El Centrocampista

Ronaldo reigns at Euro 2012 but not at Real Madrid

After a fantastic season at Real Madrid where he helped Jose Mourinho’s side lift their first Spanish title in four years, Cristiano Ronaldo finally arrived at the European Championships last night after firing two goals in a man-of-the-match performance against Holland in Kharkiv.

The Portuguese maestro put in arguably the most destructive individual display yet seen in Poland and the Ukraine as he sent the Dutch crashing out of the tournament with their third straight loss.

The Real Madrid man took a little time to warm up but after hitting his opening goal of the tournament just before the half hour mark, Ronaldo dominated proceedings and showed why 2012 may just be the year when he finally outshines Lionel Messi in the race for the Balon D’Or,

Ronaldo’s phenomenal goalscoring achievements at Madrid have seen him become arguably the club’s best player of the last 20 years, and it isn’t hard to see why CR7 is hero-worshipped, both in the Bernabeu and his country of birth, Portugal.

Elsewhere however, it’s a different story. While Barcelona’s Messi his almost universally loved for the way he plays the game, Ronaldo is as loathed by fans of rival teams as he is loved by Madridistas. There is something about his game that just winds people up.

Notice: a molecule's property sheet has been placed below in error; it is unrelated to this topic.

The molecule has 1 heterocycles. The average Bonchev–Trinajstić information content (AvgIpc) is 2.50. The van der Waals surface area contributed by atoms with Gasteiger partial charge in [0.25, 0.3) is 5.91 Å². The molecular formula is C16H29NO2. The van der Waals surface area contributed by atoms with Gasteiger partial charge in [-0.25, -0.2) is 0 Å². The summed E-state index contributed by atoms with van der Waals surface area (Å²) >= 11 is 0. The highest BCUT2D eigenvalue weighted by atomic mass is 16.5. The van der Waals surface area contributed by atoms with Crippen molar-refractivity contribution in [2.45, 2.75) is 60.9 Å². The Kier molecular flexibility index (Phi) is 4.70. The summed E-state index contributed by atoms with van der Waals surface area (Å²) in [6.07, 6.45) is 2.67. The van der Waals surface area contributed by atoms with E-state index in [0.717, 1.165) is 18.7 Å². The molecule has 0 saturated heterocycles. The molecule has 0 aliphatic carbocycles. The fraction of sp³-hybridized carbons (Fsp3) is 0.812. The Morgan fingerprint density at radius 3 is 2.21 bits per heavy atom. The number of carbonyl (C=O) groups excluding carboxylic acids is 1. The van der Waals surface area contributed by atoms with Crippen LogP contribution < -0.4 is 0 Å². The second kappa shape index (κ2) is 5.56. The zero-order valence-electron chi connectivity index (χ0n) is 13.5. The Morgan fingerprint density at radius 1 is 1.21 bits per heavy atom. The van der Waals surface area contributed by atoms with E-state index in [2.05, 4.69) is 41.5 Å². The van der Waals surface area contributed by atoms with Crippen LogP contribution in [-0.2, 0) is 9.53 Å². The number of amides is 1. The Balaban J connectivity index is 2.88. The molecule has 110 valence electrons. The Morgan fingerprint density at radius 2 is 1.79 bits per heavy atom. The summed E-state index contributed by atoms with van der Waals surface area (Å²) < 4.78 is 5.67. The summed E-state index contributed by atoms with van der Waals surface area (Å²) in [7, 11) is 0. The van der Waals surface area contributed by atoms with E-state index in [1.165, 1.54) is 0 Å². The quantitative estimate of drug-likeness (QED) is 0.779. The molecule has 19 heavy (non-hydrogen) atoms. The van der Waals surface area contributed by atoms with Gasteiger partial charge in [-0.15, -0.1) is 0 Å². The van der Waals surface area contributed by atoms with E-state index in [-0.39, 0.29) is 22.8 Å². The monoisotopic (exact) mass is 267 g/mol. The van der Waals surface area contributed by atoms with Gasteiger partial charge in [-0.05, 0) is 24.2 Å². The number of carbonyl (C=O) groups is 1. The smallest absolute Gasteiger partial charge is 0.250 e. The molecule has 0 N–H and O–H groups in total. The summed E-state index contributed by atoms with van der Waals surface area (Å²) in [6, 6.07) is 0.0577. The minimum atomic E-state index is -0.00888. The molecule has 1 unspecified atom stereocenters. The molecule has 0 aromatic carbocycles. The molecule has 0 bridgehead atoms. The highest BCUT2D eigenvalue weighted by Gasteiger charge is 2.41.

This isn’t a new occurrence of course, many of football’s greatest players have enjoyed a love-hate relationship with fans. Find 100 admirers of the sublime Johan Cruyff, and another 100 will appear to berate his arrogance and bullish behaviour.

Diego Maradona is idolised in Argentina and Naples alike, but it is fair to say he would be lucky to escape a walk through a busy street in London or Milan without drawing a barrage of abuse.

And despite the adulation reserved for Ronaldo at his club Real Madrid, the 27-year-old still finds himself behind in a number of former players in the popularity stakes. Genius comes at a price it seems.

The likes of Alfredo di Stefano and Raul Gonzalez are unlikely to ever be surpassed as club legends but there are also other former stars who are held in the highest regard by supporters of the famous club.

Long before Ronaldo was polarising opinion, there was another Real Madrid goalscoring great who you would be hard-pushed to find a critic of.

Emilio Butragueño was one of the most lethal strikers in the Europe in the 1980s. A smart player with a penchant for popping up in the right place at the right time, el buitre was deadly inside the penalty area and scored most of his goals within this hunting ground.

Born in Madrid in 1963, Emilio Butragueño Santos subsequently went on to spend most of his playing career for los blancos, accumulating 341 appearances in total. Butragueño played a key part in the Quinta del Buitre or ‘the Vulture’s Cohort’, a clever moniker used to describe five homegrown players at the core of Real Madrid’s success in the 1980’s.